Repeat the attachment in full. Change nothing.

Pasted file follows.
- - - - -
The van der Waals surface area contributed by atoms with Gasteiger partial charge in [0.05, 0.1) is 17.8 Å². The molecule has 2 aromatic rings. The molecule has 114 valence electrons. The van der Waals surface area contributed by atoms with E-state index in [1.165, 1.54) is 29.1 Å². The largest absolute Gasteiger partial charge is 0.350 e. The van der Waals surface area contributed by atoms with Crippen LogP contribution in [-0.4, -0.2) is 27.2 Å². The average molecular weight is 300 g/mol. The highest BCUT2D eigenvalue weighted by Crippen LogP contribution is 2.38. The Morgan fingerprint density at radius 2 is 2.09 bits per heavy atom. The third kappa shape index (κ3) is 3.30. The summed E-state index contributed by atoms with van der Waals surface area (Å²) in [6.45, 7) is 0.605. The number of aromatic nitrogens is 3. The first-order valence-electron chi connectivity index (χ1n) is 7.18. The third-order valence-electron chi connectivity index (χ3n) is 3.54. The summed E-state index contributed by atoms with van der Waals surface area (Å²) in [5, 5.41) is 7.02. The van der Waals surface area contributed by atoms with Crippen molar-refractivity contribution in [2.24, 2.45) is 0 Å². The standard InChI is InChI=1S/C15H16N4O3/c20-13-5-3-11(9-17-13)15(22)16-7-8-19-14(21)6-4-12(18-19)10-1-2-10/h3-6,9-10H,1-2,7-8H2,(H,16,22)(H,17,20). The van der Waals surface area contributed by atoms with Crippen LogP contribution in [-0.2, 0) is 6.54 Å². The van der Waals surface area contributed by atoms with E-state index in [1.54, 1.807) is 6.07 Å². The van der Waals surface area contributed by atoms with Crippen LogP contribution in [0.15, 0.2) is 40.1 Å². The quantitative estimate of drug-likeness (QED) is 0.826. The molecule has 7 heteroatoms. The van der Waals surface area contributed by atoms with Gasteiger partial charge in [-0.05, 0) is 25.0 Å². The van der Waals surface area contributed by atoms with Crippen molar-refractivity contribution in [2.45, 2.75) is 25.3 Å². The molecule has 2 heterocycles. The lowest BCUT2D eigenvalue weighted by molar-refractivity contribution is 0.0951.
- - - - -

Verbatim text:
The van der Waals surface area contributed by atoms with Gasteiger partial charge in [0.05, 0.1) is 17.8 Å². The molecule has 2 aromatic rings. The molecule has 114 valence electrons. The van der Waals surface area contributed by atoms with E-state index in [1.165, 1.54) is 29.1 Å². The largest absolute Gasteiger partial charge is 0.350 e. The van der Waals surface area contributed by atoms with Crippen LogP contribution in [-0.4, -0.2) is 27.2 Å². The average molecular weight is 300 g/mol. The highest BCUT2D eigenvalue weighted by Crippen LogP contribution is 2.38. The Morgan fingerprint density at radius 2 is 2.09 bits per heavy atom. The third kappa shape index (κ3) is 3.30. The summed E-state index contributed by atoms with van der Waals surface area (Å²) in [6.45, 7) is 0.605. The number of aromatic nitrogens is 3. The first-order valence-electron chi connectivity index (χ1n) is 7.18. The third-order valence-electron chi connectivity index (χ3n) is 3.54. The summed E-state index contributed by atoms with van der Waals surface area (Å²) in [5, 5.41) is 7.02. The van der Waals surface area contributed by atoms with Crippen molar-refractivity contribution in [2.24, 2.45) is 0 Å². The standard InChI is InChI=1S/C15H16N4O3/c20-13-5-3-11(9-17-13)15(22)16-7-8-19-14(21)6-4-12(18-19)10-1-2-10/h3-6,9-10H,1-2,7-8H2,(H,16,22)(H,17,20). The van der Waals surface area contributed by atoms with Crippen LogP contribution in [-0.2, 0) is 6.54 Å². The van der Waals surface area contributed by atoms with E-state index in [1.54, 1.807) is 6.07 Å². The van der Waals surface area contributed by atoms with Crippen LogP contribution in [0.15, 0.2) is 40.1 Å². The quantitative estimate of drug-likeness (QED) is 0.826. The molecule has 7 heteroatoms. The van der Waals surface area contributed by atoms with Gasteiger partial charge in [-0.05, 0) is 25.0 Å². The van der Waals surface area contributed by atoms with Crippen molar-refractivity contribution in [2.45, 2.75) is 25.3 Å². The molecule has 2 heterocycles. The lowest BCUT2D eigenvalue weighted by molar-refractivity contribution is 0.0951.